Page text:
- Punitive and coercive intent. Although no case law regarding COVID-19 mandatory vaccination policies is available at the moment, unions may draw limited assistance from flu vaccination cases. Arbitrators have struck down several Vaccinate or Mask policies, because there was insufficient scientific evidence that masks were effective in preventing the transmission of the flu. Therefore, the requirement for unvaccinated employees to wear a mask was not a reasonable measure, but a way to force employees to vaccinate. The coercive element of these policies rendered Vaccinate or Mask policies void. Based on these decisions, unions may argue that any policy that requires vaccination under the threat of discipline or some other measure is not reasonable.
It is not consistent with the collective agreement. Some collective agreements contain specific anti-vaccination language, based on which the employer will be precluded from introducing mandatory vaccination. If your collective agreement does not contain such language, we recommend considering bargaining for it in the next round of collective bargaining.
It constitutes a human rights violation. The Ontario Human Rights Code protects employees from discrimination based on several grounds, including age, creed, and disability. Thus, the employer cannot introduce a policy that excludes employees who cannot get a vaccine due to an illness or because of their religious beliefs, unless they can prove that this policy is “reasonable and bona fide in the circumstances.” In addition, the employer would have to provide an accommodation for the unvaccinated employees to the point of undue hardship, “considering the cost, outside sources of funding, if any, and health and safety requirements, if any.” Given that masks and social distancing are not costly measures, employers will arguably not be able to justify mandatory vaccination policies for groups of people who fall under the human rights exceptions.
It violates privacy rights. In Ontario medical records are private. Thus, they can be disclosed only in limited circumstances, where the privacy concerns are outweighed by the employer’s interest in the disclosure of medical information. Note, however, in one arbitration case in British Columbia, the Arbitrator upheld a policy, which required medical personnel to disclose their flu vaccination status, stating that the Employer’s interest in patient safety outweighed the privacy concerns, especially because the required disclosure was not “wide-ranging” but only limited to “annual disclosure of their immunization status.” In addition, some collective agreements contain specific provisions, limiting the extent of medical disclosure that the employer may request from an employee.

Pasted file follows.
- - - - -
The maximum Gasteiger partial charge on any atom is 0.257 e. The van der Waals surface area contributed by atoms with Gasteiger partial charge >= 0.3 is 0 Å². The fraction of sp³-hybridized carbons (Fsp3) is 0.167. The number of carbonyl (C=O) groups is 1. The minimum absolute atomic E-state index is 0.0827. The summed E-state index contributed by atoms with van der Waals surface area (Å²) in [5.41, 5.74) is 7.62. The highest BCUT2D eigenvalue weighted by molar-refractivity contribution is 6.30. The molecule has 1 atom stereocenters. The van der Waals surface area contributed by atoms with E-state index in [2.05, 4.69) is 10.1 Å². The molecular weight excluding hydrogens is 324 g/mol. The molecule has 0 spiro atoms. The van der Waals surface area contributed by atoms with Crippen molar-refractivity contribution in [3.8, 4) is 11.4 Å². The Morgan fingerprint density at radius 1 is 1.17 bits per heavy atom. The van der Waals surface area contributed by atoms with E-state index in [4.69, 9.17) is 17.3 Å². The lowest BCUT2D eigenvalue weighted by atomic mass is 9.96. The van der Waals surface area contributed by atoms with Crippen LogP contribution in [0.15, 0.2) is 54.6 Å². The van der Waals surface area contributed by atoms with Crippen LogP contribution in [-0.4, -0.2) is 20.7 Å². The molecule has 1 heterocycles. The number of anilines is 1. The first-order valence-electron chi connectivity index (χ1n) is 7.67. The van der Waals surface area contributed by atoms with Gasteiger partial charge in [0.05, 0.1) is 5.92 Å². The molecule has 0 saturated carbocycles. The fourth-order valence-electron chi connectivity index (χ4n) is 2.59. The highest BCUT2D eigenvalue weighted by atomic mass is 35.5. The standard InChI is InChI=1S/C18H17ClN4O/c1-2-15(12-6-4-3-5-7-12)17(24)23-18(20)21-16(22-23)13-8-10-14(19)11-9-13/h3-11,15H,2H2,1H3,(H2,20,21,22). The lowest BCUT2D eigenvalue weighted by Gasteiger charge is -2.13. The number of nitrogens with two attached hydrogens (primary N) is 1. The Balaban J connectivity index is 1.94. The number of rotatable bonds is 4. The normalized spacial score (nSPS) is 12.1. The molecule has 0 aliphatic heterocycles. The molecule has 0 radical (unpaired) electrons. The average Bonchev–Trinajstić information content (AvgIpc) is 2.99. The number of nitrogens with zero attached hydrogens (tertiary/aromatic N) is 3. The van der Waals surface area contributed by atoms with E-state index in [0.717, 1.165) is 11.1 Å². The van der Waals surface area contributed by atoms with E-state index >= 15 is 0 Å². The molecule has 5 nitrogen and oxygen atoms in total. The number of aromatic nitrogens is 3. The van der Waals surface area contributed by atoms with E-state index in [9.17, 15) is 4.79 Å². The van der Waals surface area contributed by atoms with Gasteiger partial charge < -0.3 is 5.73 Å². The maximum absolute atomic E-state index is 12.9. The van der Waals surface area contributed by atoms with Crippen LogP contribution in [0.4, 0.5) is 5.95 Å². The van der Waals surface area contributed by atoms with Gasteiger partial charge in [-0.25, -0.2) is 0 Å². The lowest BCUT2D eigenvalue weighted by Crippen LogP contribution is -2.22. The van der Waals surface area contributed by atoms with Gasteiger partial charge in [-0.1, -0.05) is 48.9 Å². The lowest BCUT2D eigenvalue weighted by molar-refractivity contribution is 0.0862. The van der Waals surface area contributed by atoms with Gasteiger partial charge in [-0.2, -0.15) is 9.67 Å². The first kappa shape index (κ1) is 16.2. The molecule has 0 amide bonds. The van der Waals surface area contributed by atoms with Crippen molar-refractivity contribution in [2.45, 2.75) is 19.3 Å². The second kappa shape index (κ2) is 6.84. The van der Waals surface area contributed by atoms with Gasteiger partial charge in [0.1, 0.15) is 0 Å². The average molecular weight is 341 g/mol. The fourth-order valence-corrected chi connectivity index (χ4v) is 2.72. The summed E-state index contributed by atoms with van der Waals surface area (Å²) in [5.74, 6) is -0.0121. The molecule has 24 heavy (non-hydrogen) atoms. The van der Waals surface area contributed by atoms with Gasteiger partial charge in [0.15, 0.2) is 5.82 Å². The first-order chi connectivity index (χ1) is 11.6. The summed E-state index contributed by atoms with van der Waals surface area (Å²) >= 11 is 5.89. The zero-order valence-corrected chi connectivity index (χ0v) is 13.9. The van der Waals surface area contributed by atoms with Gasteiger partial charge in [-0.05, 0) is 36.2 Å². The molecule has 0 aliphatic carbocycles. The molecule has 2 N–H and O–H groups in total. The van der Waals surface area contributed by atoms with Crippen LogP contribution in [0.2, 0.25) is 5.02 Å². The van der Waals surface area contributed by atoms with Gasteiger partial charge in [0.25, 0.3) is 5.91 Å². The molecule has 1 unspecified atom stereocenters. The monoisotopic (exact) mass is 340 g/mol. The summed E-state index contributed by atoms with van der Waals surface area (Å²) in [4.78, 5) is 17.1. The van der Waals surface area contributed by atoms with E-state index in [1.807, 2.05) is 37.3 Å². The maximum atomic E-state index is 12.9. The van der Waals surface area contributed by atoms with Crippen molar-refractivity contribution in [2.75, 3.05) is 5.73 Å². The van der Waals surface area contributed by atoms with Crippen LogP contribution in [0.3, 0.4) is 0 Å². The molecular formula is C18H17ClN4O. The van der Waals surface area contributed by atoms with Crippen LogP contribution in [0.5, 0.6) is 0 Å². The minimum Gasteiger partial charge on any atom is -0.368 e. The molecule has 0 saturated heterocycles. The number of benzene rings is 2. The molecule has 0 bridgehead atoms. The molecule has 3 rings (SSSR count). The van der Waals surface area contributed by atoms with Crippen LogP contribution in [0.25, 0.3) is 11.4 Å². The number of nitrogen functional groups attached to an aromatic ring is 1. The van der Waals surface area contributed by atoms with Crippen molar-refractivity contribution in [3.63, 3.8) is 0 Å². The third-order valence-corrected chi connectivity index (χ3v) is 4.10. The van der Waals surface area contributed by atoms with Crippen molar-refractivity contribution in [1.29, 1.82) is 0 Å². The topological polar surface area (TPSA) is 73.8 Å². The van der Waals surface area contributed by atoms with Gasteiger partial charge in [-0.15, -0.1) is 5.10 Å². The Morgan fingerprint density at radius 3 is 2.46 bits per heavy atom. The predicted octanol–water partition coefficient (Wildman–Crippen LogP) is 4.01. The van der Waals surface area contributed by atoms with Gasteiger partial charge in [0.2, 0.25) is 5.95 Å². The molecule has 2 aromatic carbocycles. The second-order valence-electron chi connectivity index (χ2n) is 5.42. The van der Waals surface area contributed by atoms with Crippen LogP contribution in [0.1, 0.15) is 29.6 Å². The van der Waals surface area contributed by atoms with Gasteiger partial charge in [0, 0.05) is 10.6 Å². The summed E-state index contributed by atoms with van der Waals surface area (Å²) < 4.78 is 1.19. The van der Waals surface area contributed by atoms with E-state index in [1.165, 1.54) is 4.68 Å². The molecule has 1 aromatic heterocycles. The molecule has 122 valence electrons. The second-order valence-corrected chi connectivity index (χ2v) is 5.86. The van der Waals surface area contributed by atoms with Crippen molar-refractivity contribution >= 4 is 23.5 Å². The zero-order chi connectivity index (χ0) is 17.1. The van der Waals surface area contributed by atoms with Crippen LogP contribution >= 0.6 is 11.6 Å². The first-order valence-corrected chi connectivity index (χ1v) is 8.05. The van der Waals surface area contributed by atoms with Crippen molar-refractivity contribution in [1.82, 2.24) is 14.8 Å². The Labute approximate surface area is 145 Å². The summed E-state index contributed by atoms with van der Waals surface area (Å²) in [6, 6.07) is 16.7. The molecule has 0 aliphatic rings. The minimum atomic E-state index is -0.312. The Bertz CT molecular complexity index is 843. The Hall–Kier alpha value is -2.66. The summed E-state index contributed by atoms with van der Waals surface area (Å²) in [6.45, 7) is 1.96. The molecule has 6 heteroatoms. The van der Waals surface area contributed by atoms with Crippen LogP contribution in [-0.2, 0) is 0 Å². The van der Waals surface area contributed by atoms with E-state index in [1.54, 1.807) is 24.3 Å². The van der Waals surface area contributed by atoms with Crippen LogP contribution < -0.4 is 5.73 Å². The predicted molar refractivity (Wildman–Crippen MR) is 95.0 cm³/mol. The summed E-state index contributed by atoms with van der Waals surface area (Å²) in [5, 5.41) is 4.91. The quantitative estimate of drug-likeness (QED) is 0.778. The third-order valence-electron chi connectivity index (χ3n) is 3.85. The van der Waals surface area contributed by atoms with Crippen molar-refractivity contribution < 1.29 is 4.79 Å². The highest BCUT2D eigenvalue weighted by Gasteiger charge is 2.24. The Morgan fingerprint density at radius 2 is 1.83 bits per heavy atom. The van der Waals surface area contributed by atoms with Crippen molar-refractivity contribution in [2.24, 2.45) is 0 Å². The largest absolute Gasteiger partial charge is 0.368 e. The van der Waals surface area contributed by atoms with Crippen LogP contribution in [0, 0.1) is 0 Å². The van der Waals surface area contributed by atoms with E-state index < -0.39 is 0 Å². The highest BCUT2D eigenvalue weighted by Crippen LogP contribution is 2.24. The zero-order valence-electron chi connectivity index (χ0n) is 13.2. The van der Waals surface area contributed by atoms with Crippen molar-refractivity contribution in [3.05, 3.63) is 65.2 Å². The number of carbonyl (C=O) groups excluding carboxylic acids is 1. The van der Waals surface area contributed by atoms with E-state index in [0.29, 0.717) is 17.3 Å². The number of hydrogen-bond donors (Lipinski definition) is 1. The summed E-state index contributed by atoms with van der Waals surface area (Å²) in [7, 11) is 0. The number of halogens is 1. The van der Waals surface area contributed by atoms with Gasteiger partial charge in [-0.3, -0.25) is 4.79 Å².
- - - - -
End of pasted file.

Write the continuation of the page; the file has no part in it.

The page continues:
In light of this, in order to determine if the employer is justified in infringing employee’s privacy rights, the union should carefully examine their collective agreement, weigh the specific requirements of the introduced policy, assess the extent of its intrusiveness and weigh the competing interests at stake.
It is a Charter violation. If your employer is a public entity, the union could argue that the policy violates employees’ Charter rights, particularly security of person under section 7 of the Canadian Charter of Rights and Freedoms, which protects a person from state interference with their bodily integrity. There has been at least one decision, where forced vaccination under the threat of disciplinary proceedings have been found to have infringed security of person. However, such violations of the Charter rights have usually been saved under section 1 of the Charter as a justified limit of the rights in a free and democratic society, given vaccination’s public health objectives.
PROOF OF VACCINATION IN PUBLIC PLACES: RESTAURANTS, STORES, UNIVERSITIES.
Employers are now considering mandatory vaccination policies not only for their employees but even for their customers. There has been discussion about whether restaurants and stores can refuse entry to unvaccinated customers. Several universities have recently announced that only vaccinated students will be allowed onto universities’ premises.
These measures are subject to objections similar to the ones listed above. Most notably, these policies have to allow for human rights exceptions, including based on creed, age, nationality and disability.
In the context of service establishments, such as restaurants, bars and stores this particular requirement represents significant difficulties from a practical standpoint. It is not clear how, for example, restaurants or stores would in practice differentiate between customers who refused to vaccinate based on medical exceptions and customers who refused based on their personal preference. Arguably, customers could rely on privacy protections to refuse to disclose medical documentation that would support their reason for not getting vaccinated. Similarly, it is unlikely that the stores are prepared to evaluate whether the religious belief of each customer truly justifies the exemption from vaccination. An argument can be made that a much more proportionate measure is to continue to require masks and measures of social distancing, based on official recommendations of the province, depending on the vaccination rates.
To conclude, these latest developments show that unions and their members should be extra vigilant about any COVID-19-related policies that the employers announce or attempt to introduce, as well as the legislation changes in this area.
Please contact us for personalized assistance to learn how your union can challenge the introduction or implementation of vaccination policies!